Here is an excerpt from Chapter Nine in my new book, Re-Framing Your Hurts: Why You Don’t Have to Fear Emotional Pain. This is a very different way to view pain that I learned from Dr. Wilder in the 1990’s. It might encourage you to check out the whole book.
Sometimes as we believe lies about pain (the previous chapter), it helps when we bring the lies into the light and talk about them with people who know God’s character. It is then easier to see the lies for what they are. As we realize they are lies, we can see that the very opposite of these lies about pain is true—the amount of our suffering shows the amount of our value. Think about that—we hurt about things that matter the most. We are valuable because we hurt. We don’t grieve over invaluable things. We don’t worry about trash that is going to the dump. We don’t worry if a scrap piece of paper gets lost. We don’t pay attention to every flower that grows by the highway. We hurt over things that are valuable. We hurt over people, pets, some of our material possessions, and relationships. Think about Jesus on the Cross—the most valuable suffering of all.
Once we realize that our ability to hurt shows us how valuable we are, our eyes are opened; our perspective is different. The more our perspective on pain changes, the more we will begin to suffer well and stay relational when painful situations come up. This is what it means to re-frame our hurts. We’ll learn more in a later chapter about how to do this, but for now, it’s enough to begin to see that not all pain and hurt are bad. In fact, sometimes it shows us what we value the most—ourselves and those we love. Valuable things are worth going through hurtful feelings and situations.
As we begin to re-frame our hurts, our lives will change, slowly but surely, when we see ourselves as valuable. We will stop saying we are bad because we hurt. We will see our hurt from God’s perspective. We will be free to allow God to heal us from the chains that bind us. We will see how loved we are to share in the afflictions of Christ. (Colossians 1:24) We will know we are valuable.
(An exercise to discover what your heart is like is left out here.)
When we get caught up in the lies that we talked about earlier, we don’t get as many opportunities to see the characteristics of our hearts because we stuff, avoid, medicate, or fear feeling the pain. This is a trap in which the enemy loves for us to be caught. The enemy wants us to believe it is wrong or bad to hurt so that we will stop doing the good things that God has made a part of our heart. When we think something we are feeling is bad, we avoid it; when we get rejected, or reject ourselves, for living from our heart, that pain causes us to avoid those actions. Now the lies we believe about pain have kept us from living from the heart Jesus gave us.
We can live from our hearts when we know what to do with our hurts and pain. Knowing the characteristics of our heart helps us have courage to turn the negatives things that hurt us into positives. As we embrace what causes us pain (again we are not talking about abuse), we can learn something positive about our heart. For example—when I am honest with someone and they get upset with me, their upset can cause me to think I’m bad even if I was careful to share my honesty in a kind and timely manner. Even if some get upset, God does not want me to reject my heart because it was painful to live from it.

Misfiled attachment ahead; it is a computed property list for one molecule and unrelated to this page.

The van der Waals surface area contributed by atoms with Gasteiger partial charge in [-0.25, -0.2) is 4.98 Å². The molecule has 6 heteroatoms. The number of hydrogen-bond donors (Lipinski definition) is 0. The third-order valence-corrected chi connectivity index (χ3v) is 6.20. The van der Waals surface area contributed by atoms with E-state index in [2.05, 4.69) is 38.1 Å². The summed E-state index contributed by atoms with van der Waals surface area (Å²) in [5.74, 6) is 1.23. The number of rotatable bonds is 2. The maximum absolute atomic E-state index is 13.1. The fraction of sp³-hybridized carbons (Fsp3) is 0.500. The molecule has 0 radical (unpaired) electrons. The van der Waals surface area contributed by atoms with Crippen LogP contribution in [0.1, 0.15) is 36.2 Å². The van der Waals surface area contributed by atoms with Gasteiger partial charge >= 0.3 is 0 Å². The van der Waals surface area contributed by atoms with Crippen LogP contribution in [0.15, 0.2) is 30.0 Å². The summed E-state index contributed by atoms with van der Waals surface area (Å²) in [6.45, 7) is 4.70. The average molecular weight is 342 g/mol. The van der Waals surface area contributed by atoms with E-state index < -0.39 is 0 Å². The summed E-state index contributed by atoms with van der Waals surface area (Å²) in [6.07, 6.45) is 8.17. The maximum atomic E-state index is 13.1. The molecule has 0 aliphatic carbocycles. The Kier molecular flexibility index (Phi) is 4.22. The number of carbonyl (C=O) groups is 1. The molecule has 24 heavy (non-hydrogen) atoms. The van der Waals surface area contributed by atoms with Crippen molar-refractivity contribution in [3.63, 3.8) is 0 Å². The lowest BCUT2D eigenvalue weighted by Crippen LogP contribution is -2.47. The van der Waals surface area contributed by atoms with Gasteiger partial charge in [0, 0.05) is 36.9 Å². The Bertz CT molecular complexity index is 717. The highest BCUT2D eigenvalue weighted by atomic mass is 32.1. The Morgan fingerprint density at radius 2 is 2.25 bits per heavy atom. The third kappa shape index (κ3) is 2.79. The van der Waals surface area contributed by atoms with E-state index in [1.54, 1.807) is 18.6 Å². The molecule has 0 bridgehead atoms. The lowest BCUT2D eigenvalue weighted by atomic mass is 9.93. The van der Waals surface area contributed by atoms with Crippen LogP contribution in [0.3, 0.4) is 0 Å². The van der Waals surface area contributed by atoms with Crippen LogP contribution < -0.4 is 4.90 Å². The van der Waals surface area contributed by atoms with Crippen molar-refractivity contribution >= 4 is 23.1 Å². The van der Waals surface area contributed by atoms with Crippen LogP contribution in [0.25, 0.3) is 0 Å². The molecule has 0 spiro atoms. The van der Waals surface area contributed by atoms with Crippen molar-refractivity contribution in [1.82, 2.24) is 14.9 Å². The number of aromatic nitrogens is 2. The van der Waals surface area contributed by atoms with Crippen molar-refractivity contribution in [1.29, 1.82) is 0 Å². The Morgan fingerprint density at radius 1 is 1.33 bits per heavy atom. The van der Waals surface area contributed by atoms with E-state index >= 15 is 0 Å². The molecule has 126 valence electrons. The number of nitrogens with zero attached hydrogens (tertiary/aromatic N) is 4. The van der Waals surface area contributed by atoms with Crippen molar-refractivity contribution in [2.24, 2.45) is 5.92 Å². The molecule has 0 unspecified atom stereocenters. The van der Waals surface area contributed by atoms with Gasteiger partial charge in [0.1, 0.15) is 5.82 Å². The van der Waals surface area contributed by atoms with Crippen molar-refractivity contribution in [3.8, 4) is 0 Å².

When we feel hurt and are not quite sure why, sometimes that hurt can show us a characteristic of our heart. For example, if we hurt more than is usual at being left out of an event, this could tell us we have a heart that is hospitable. If feeling betrayed is a big hurt, the characteristic of our heart would be that we are loyal.
We can not only learn to see the characteristics of our heart by what causes us pain, but we can also help others see how they are valuable when they hurt. It’s difficult to hear our hearts when we are hurting, but when we look at what makes us hurt—and what we have been avoiding because it hurts, we can find out that the opposite of the hurt is what is true of our hearts.
As we learn to find the characteristics of our heart by what causes us emotional pain we will be better equipped to help others. When we see another person in pain about something they think is bad about themselves, we can help them discover a characteristic of their heart. We can help them by looking first at what causes them pain. When we see someone hurting, it helps to say something like this: “It’s like you to hurt when _________happens. It’s OK that you feel (angry, sad, etc.) when that happens. You hurt because your heart is (kind, nurturing, loving, etc.)”
It’s common for someone to be hurting, but still avoiding the “real” pain that is going on. They are likely to say something like, “I shouldn’t be feeling this way.” Or, “There must be something wrong with me.” When we hear statements like that, we can help them see what the real pain is they are avoiding and how valuable they are to hurt like that.
People love to be told the characteristics of their heart, even when it doesn’t feel like it’s true at first.